Arianna Occhipinti is without doubt one of the world’s most exciting and frighteningly talented winemakers. Inspired by a visit to Italy’s largest wine fair with her winemaking uncle Giusto (of Sicilian star producer COS) when she was 16, she enrolled in winemaking school at 18, and released her first vintage in 2006, made from one hectare of vines essentially in the family’s back yard- aged 21.
Since then she’s made waves. She’s generally considered to make ‘natural’ wines, but as you’ll read below, it’s a little more complicated than that. What is straightforward however, is that her wines are ridiculously delicious and complex. Their purpose above all else is to express the place that they come from, and they do this with remarkable style. This vintage, the 2016, hasn’t been reviewed yet but is a triumph. I’ve used notes below on the 2015, but I think this might well be even better. Bright, elegant, and tremendously easy to drink.
“Arianna Occhipinti's wines have reached spectacular new heights with this set of new releases.” Monica Larner, The Wine Advocate
“These are exemplary wines, naturally made, and showing finesse and interest.” Jamie Goode, The Wine Anorak
2016 Arianna Occhipinti SP68 Rosso, Terre Siciliane, Sicily
Lovely aromatics here: pure and bright with elegant, fine cherries and plums. Very pretty. Bright and floral with crunchy raspberry notes. 93 pts.(2015), Jamie Goode, The Wine Anorak
The Arianna Occhipinti 2015 SP 68 represents a blend of Nero d'Avola and Frappato. I am impressed by this wine. It shows a solid approach and good foundations that put it into a class of its own among natural wines. Wild berry and cassis aromas are presented but you also get subtle tones of anise seed and dark cola. Dusty and elegant mineral notes also appear. In its essence, this wine is very elegant and feminine. 92+ pts.(2015), Monica Larner, The Wine Advocate
Bright crimson. Firm dry texture but somehow very fluid. Peppery, light smokiness. Energetic, fluid and full of pure dark-red fruit. 17/20 pts. (2015), Julia Harding MW,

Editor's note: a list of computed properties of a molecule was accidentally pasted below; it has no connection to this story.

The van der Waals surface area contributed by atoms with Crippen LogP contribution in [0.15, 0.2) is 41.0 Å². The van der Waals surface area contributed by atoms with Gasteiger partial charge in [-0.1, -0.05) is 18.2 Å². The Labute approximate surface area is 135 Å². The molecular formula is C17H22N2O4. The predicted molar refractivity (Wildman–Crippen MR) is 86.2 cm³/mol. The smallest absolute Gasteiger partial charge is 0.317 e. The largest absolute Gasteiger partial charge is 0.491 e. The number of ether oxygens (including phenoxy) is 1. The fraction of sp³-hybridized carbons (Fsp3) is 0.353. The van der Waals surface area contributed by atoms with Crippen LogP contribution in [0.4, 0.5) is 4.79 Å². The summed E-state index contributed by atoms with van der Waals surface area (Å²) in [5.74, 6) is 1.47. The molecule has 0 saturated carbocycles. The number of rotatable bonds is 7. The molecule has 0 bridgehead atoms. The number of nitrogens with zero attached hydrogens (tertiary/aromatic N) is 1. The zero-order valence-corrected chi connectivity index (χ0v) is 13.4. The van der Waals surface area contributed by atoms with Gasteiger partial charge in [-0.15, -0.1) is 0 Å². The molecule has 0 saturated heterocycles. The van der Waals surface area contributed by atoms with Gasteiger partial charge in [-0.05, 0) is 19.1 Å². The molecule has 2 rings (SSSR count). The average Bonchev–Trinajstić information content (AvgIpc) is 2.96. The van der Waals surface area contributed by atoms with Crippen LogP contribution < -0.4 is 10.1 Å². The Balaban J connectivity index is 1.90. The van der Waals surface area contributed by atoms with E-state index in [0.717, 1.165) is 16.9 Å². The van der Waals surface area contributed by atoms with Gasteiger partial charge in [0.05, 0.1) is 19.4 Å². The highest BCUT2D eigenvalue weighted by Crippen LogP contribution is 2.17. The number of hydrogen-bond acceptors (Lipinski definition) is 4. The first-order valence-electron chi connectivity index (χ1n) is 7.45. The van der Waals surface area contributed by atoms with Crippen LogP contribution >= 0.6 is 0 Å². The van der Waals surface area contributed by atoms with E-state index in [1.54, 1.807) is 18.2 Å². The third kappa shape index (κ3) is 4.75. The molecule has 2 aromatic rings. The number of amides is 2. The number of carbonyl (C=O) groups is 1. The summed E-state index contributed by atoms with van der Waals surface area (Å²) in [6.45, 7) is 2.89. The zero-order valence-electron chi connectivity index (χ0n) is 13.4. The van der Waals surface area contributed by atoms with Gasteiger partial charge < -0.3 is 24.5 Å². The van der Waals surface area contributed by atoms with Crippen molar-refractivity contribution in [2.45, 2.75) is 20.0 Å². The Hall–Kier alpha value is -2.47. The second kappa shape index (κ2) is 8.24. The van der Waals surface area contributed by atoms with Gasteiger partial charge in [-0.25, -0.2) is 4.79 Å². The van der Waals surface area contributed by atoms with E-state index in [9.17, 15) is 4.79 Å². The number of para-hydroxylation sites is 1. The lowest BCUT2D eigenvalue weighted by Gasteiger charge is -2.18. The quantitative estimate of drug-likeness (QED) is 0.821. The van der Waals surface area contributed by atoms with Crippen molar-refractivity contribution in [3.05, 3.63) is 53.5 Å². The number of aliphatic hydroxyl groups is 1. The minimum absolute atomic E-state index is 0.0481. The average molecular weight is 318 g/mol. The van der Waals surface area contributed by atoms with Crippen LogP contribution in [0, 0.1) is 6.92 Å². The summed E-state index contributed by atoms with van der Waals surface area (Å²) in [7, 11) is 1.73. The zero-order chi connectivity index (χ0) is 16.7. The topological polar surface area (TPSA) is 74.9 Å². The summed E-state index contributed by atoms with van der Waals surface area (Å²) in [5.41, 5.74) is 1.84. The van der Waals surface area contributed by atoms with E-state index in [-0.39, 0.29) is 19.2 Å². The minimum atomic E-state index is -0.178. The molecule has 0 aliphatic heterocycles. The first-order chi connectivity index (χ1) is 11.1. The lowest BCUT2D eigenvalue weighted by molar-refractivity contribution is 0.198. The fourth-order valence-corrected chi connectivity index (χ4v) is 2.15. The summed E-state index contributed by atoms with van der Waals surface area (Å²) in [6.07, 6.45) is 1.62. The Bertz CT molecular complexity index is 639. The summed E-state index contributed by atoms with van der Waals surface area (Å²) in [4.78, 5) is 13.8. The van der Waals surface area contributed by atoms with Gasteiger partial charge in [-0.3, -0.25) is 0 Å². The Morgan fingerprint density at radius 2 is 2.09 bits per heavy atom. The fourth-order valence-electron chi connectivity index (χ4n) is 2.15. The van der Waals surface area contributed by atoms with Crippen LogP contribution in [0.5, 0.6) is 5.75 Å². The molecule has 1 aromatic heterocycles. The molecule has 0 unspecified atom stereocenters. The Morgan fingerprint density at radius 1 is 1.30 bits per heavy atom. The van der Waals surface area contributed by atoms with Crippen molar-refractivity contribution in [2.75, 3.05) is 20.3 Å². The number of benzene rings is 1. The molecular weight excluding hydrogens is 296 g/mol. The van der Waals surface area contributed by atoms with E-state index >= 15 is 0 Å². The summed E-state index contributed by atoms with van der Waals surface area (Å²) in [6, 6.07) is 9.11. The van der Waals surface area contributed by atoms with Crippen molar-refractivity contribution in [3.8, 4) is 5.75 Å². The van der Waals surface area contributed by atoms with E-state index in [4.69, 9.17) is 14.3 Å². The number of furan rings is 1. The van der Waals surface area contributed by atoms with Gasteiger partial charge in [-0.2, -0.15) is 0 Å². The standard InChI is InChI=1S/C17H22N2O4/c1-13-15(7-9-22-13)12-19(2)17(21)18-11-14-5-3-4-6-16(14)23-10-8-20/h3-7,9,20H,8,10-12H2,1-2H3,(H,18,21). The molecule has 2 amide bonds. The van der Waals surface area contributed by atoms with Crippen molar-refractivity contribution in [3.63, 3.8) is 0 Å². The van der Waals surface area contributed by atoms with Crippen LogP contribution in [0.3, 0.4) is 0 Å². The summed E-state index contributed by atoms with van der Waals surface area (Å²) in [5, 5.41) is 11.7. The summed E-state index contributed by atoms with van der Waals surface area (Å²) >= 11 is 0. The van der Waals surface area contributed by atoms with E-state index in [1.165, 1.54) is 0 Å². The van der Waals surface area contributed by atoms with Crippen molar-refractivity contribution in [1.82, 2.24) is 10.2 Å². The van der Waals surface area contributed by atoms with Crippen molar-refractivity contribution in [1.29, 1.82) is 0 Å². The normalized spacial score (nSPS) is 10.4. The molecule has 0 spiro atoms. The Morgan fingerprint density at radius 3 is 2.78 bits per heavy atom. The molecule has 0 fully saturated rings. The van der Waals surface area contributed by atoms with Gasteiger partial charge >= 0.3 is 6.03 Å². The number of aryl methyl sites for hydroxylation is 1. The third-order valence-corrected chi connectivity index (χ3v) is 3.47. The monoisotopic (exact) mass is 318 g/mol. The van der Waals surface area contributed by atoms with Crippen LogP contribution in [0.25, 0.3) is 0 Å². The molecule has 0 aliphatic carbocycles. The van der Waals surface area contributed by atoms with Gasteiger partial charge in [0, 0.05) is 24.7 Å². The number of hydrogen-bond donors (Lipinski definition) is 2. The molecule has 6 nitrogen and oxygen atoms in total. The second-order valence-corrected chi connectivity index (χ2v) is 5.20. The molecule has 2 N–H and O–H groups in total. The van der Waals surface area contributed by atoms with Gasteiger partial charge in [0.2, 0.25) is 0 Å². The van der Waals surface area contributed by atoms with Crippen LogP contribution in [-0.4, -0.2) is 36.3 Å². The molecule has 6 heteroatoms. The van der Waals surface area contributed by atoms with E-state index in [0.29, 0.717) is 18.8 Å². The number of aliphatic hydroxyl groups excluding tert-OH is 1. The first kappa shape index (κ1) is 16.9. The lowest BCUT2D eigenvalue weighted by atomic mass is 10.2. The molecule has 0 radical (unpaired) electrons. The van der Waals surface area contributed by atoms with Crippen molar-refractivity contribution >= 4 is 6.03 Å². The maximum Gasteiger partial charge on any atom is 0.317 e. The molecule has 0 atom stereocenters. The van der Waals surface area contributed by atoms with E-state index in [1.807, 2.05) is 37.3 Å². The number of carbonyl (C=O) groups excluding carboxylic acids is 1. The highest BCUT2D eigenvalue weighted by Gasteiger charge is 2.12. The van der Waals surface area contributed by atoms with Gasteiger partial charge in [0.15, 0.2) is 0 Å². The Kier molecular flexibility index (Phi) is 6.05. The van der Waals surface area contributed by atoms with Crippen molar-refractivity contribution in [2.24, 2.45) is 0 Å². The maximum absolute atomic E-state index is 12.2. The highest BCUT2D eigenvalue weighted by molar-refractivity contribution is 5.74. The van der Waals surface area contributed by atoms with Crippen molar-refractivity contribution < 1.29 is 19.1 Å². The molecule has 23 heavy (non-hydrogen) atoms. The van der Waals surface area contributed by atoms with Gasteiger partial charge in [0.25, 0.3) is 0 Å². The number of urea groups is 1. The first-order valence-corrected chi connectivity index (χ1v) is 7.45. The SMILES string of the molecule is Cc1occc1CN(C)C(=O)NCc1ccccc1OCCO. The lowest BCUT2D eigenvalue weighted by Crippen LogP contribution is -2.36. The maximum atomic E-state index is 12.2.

More about the Wine:
I should confess that I’m not the biggest fan of the ‘natural’ wine movement in general. It’s not that I have any problem whatsoever with people making wine in any way at all, in fact it’s the opposite. I’ve had many delicious natural wines, but the only thing I dislike is that some proponents are somewhat dogmatic about the whole thing, suggesting that those that don’t follow the principles of natural winemaking are doing something ‘wrong’.
To be frank, I don’t really care whether a wine is ‘natural’ or not. I don’t actively look to attend natural wine tastings or seek out natural producers, I just want to find the best and most interesting and characterful wines I can at the best prices. The rest is noise.
I think I have an ally in Arianna on this front though, as she puts it …
"I make natural wine, but this is a term I'm beginning to be less and less comfortable with, because its implications are very complicated. I really want to stress that my main goal is to make a good wine that reflects where it comes from … in those early years I definitely had a more militant attitude about it. Making natural wine was a mission, something worth fighting for. Now that I've grown up a little bit, the mission is making wine of terroir.”
When put like this, what’s not to love? I found this incredibly moreish, a wine where the last sip was the best, which is always a good sign to me.